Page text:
Microsoft Gambles on Original Xbox Programming

Over the years, the developing relationship between film and video-games is enough to make even the most optimistic gamer sigh. This is usually caused by either the movie or game in question being made for the wrong reasons. Artistic integrity goes out the window as, primarily, these products are created for the sole purpose of generating additional income from said property and promoting visibility.

We all know this, which is probably why the majority of attempts have failed miserably, and it doesn’t matter which way around they have been attempted. They tried to turn Super Mario and Street Fighter into movies with infamous results and we can all name enough movie-tie in games to fill a bargain basket. So why on earth are Microsoft reportedly in early discussions to bring video-game classics, such Fable, Age of Empires, Forza, State of Decay and Gears of War into the brave new world of Original Programming?

Is this yet another misstep from Microsoft or are they genuinely onto something unique and exciting?

Although it’s been over 30 years, I still haven’t forgiven Steven Spielberg for the abomination that was E.T. the game but, let’s face it, there was only ever going to be winner in that deal. So please forgive my cynicism when I’m informed that Halo the TV series is in production and Steven Spielberg is the executive producer.

Traditionally, in June, our gaming or TV fix is replaced by topping up on vitamin D, enjoying the great outdoors and washing it down with beer and barbecue, but not this year. Microsoft want to tempt you back onto your console with several shows coming to Xbox 360, Xbox One, and other Microsoft devices.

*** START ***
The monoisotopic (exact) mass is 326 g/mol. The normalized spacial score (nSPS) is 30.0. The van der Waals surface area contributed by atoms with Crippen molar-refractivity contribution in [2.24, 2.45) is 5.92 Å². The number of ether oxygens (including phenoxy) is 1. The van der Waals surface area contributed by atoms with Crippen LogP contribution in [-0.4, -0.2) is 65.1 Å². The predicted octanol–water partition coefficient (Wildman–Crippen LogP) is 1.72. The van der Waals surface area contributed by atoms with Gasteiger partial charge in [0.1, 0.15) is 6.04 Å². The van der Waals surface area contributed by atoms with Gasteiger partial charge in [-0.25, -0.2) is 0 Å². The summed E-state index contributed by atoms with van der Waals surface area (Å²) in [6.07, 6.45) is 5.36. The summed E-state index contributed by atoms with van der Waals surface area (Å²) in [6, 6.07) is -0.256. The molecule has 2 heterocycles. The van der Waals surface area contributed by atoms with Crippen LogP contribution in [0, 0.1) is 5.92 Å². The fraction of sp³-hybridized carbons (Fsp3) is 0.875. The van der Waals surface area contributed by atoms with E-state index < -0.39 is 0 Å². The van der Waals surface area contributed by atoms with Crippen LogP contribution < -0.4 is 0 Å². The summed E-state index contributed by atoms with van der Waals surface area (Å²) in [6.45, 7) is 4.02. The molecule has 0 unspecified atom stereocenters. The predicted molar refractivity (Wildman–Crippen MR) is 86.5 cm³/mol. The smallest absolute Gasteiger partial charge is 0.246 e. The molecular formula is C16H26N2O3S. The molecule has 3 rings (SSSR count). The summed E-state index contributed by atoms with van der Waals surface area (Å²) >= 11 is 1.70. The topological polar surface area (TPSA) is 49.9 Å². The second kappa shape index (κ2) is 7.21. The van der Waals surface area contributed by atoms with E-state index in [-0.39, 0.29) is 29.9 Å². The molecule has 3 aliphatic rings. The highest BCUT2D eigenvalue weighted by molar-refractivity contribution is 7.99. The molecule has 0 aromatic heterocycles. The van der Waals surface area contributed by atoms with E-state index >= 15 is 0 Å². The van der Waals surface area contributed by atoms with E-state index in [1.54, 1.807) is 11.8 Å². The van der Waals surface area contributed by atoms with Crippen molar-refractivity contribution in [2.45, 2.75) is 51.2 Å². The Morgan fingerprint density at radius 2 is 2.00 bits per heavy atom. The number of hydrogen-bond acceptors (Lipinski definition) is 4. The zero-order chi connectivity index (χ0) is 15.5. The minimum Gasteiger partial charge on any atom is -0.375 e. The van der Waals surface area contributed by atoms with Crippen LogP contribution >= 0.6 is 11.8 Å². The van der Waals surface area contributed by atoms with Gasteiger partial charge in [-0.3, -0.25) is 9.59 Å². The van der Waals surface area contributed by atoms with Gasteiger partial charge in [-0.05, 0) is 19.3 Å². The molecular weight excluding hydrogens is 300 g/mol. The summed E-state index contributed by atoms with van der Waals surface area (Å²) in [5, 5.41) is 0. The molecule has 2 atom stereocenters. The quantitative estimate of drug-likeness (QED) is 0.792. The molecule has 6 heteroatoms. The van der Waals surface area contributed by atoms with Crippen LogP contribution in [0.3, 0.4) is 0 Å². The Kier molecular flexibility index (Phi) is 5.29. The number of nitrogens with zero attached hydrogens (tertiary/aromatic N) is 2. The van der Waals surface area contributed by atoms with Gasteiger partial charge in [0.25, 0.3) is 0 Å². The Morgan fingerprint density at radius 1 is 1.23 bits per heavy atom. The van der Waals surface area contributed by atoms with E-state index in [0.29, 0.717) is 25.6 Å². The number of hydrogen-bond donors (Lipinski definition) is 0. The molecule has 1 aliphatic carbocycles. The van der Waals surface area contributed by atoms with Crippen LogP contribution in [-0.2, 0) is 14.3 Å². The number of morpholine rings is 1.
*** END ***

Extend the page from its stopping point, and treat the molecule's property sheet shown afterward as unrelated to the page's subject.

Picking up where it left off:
But don’t worry, there will be no binge viewing of Netflix style proportions on your shiny new entertainment hub as the content will drip feed onto your system. With offerings such as the documentary following Atari’s demise after its financial blunder of overestimating the success of its game to the point where it had to bury millions of unsold cartridges in a New Mexico landfill (insert irony here).

It’s not all doom and gloom, though, as the 13th annual Bonnaroo Music and Arts festival will also be streamed on the service in June. This will allow you to enjoy a summer music festival, but also use your nice clean toilet at home. The full list of Xbox Originals shows can be found on the Microsoft website.

Risky gamble or master-stroke?

Risky gamble or master-stroke?

It seems that someone at Microsoft towers has stumbled across the fact that Netflix now has 48 million subscribers and Xbox Live also has 48 million subscribers. They’ve now ended up at a predictable conclusion, but a simple comparison of Amazon Prime and Netflix should be more than enough to keep out of this fight.

Although Microsoft are clearly trying to dig themselves out of a hole, I fear they could actually be digging themselves in even deeper than the ET landfill site. The simple truth is, Netflix is so successful because of the low price of £5.99 a month and you don’t need to spend £400 on a games console/entertainment hub to enjoy.

Sony is currently winning the console war because, although the consoles are very similar, the Xbox One is still not proving itself to be worth the extra outlay as most people don’t want Kinect. In much the same way, people now realise that Google Chromecast for £30 will probably deliver everything they need over the expensive Apple TV alternative.

If Microsoft would like a reasonably priced consultant to save their business, I will happily offer my services and simply say “put the TV project on hold for a year, spend the budget reducing the cost of the Xbox One by £100 and you won’t end up like Atari.”

What do I know, though, one big TV hit could change everything and make me look foolish. But as a betting man, the rocky marriage between film and video-games has never proved to be a wise investment, so why try now when you are already caught on the ropes?”


About the author

Neil Hughes

My gaming journey began as an infant playing Pong, followed by an Atari 2600 with a beautiful wooden finish. Over the years, I progressed onto a Commodore 64, BBC B and my beloved Amiga 600 before entering the golden console years. It seems that if you write with an opinion criticising any platform you are now instantly labelled a fan-boy but this ageing gamer loves the PS4, Xbox One and Steam all for different reasons but if I see something I don't like, I might write about it...
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